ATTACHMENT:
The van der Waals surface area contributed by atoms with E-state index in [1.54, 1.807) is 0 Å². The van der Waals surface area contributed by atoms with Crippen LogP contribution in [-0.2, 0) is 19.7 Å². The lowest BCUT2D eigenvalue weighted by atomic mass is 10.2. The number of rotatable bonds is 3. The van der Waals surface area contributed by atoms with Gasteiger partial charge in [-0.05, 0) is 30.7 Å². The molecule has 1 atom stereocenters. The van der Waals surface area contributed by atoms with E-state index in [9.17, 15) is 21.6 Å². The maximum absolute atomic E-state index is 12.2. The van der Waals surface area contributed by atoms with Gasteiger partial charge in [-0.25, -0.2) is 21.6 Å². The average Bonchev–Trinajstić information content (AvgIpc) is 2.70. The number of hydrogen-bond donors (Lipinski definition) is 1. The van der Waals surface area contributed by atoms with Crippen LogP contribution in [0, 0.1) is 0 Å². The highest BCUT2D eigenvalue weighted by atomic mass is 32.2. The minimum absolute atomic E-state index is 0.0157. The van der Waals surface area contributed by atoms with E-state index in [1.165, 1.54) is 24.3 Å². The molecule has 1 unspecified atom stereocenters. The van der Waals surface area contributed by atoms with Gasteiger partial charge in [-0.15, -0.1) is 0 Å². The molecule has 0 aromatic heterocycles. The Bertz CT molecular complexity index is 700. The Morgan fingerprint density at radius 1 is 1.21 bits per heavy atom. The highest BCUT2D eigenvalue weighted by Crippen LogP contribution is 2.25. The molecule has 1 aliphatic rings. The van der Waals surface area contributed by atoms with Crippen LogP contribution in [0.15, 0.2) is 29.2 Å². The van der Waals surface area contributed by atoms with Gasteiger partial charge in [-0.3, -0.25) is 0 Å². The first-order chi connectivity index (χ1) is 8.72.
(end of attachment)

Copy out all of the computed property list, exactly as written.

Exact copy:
The van der Waals surface area contributed by atoms with E-state index in [1.54, 1.807) is 0 Å². The van der Waals surface area contributed by atoms with Crippen LogP contribution in [-0.2, 0) is 19.7 Å². The lowest BCUT2D eigenvalue weighted by atomic mass is 10.2. The number of rotatable bonds is 3. The van der Waals surface area contributed by atoms with Gasteiger partial charge in [-0.05, 0) is 30.7 Å². The molecule has 1 atom stereocenters. The van der Waals surface area contributed by atoms with E-state index in [9.17, 15) is 21.6 Å². The maximum absolute atomic E-state index is 12.2. The van der Waals surface area contributed by atoms with Gasteiger partial charge in [-0.25, -0.2) is 21.6 Å². The average Bonchev–Trinajstić information content (AvgIpc) is 2.70. The number of hydrogen-bond donors (Lipinski definition) is 1. The van der Waals surface area contributed by atoms with Crippen LogP contribution in [0, 0.1) is 0 Å². The highest BCUT2D eigenvalue weighted by atomic mass is 32.2. The minimum absolute atomic E-state index is 0.0157. The van der Waals surface area contributed by atoms with E-state index in [1.165, 1.54) is 24.3 Å². The molecule has 1 unspecified atom stereocenters. The van der Waals surface area contributed by atoms with Gasteiger partial charge in [-0.15, -0.1) is 0 Å². The molecule has 0 aromatic heterocycles. The Bertz CT molecular complexity index is 700. The Morgan fingerprint density at radius 1 is 1.21 bits per heavy atom. The highest BCUT2D eigenvalue weighted by Crippen LogP contribution is 2.25. The molecule has 1 aliphatic rings. The van der Waals surface area contributed by atoms with Crippen LogP contribution in [0.15, 0.2) is 29.2 Å². The van der Waals surface area contributed by atoms with Gasteiger partial charge in [-0.3, -0.25) is 0 Å². The first-order chi connectivity index (χ1) is 8.72.